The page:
Wednesday, September 19, 2018
Director: Elia Kazan
Bigotry historically has been a major component to much of the world’s atrocities throughout recorded history. 1947’s Gentleman’s Agreement is a motion picture that is a direct attempt to confront the issues of bigotry focusing on racism, more particularly anti-Semitism. It was an interesting and controversial issue to take on within Hollywood whose major industry was primarily founded and operated by immigrants of Jewish decent. Starring Gregory Peck, Dorothy McGuire, and John Garfield, in what may have been his best performance, this film was a strong statement picture in the days following World War II, surprisingly earning great box office numbers and being one of the year’s greatest critically acclaimed features.
Gentleman’s Agreement is a social drama about a journalist who pretends to be Jewish to research for stories on anti-Semitism. When journalist Phil Green (Gregory Peck) is approached with the idea of writing a series of articles on anti-Semitism he concocts the best way to dive into the subject is by taking on the persona of being Jewish to see how people react to him. He discovers the subtle, but major impact on the bigoted nature that underlines the public subconscious that shuns people of Jewish descent from opportunities and inclusion within society, and how some hide their ancestry in order to keep from prejudice. For Phil the hurt strikes home as his son, Tommy (Dean Stockwell), is bullied for being part of his Jewish ploy, while discovering how people treat him while they think him a Jew, and watching best friend Dave (John Garfield), who is Jewish, being kept from living in certain communities and lack of job offers.
Most difficult of all is Phil realization of beloved fiancée, Kathy (Dorothy McGuire), the niece of his publisher and creator of the idea for the study on anti-Semitism, failing to attempt to stop others from sharing their prejudice ways. Kathy struggles with the idea of making a difference in the underlying predisposition of society, which puts her and Phil’s relationship in jeopardy, seeing her as a part of the problem upon the release of his well-received series of stories. With eyes opened Kathy learns an important lesson from Dave and efforts to help protect him and his family move into an understood anti-Semitic community, a movement that brings reunited her with Phil.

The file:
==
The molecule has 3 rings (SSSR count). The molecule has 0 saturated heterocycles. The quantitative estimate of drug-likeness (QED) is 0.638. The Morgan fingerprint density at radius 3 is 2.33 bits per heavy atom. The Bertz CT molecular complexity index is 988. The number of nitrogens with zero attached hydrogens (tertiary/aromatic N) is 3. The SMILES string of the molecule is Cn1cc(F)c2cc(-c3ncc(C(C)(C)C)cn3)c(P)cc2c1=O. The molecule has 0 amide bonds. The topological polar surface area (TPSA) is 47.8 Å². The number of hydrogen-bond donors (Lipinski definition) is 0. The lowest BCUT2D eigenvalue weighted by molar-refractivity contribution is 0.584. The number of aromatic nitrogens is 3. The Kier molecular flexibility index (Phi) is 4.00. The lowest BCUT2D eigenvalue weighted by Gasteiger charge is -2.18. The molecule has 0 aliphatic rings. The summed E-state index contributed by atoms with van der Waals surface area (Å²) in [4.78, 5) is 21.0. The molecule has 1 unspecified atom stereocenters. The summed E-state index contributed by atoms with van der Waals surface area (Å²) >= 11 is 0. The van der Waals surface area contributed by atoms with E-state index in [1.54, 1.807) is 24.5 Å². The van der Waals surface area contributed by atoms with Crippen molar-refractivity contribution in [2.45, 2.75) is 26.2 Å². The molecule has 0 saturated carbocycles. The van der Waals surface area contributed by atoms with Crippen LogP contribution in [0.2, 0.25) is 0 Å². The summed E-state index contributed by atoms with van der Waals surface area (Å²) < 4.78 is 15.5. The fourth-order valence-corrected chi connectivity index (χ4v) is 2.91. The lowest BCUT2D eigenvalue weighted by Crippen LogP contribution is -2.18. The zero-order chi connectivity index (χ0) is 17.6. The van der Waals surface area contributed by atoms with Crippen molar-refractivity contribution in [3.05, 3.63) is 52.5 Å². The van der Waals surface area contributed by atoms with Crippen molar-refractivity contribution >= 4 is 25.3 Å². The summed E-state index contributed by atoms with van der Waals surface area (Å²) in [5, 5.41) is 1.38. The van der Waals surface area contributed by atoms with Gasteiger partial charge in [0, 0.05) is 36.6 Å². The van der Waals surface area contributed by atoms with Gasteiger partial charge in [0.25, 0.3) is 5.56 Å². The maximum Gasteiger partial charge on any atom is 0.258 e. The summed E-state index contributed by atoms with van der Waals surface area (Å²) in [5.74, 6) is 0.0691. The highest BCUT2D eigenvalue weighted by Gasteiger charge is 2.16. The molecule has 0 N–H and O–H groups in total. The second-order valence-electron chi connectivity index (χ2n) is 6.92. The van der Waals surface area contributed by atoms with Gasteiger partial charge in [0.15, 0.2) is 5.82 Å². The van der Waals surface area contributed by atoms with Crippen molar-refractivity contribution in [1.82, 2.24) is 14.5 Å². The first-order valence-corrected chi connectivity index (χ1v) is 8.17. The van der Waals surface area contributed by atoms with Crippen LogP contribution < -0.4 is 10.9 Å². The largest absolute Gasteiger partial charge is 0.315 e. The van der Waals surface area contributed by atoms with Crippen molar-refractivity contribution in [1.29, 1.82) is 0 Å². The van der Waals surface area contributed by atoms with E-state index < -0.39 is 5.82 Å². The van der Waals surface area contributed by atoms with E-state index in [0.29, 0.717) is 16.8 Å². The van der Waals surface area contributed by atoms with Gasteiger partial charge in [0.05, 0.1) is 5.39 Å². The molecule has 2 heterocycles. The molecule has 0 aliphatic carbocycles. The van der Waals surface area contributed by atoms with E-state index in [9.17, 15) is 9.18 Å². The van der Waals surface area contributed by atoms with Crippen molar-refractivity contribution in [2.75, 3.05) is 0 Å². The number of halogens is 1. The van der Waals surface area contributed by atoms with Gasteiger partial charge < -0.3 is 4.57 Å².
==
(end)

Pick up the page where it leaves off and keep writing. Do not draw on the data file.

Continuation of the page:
The picture is a strong, defiant film that took a major stance on an issue that, though in the right, was a controversial to conserve about in the time it was produced. With powerful writing and wonderful acting the feature tackles a social issue that American culture was still battling. Despite it not taking on the perhaps more prevalent issue of racial segregation that permitted most walks of American life, this in the year where Jackie Robinson had broken the color barrier in Major League Baseball, Gentleman’s Agreement is a step in the right direction for Hollywood towards breaking down the unjust barriers of society’s ills. With time and society’s evolution the feature lacks the punch it provided originally as much in the world has changed, but kept in context it is a marvelous picture with a great message and a equally engrossing tilt on the subject.
In battling the issue of antisemitism it is ironic that the film was produced by one of Hollywood’s most powerful executives who happened to not be of Jewish decent. Darryle F. Zanuck, the studio head at 20th Century-Fox, made the decision to produce the adaption of the Laura Z.Hobson’s novel after he was refused membership at the Los Angeles Country Club under the false assumption that he was a Jew. Production would be difficult as Zanuck was met with resistance, including a decline from Cary Grant to star as Phil Greene in fear of the role in such a picture could damage his carrier. Many of Hollywood’s other executives, those of Jewish descent urged Zanuck to not make the feature for sake of causing further underlining animosity for their heritage and the industry filled with successful Jewish men.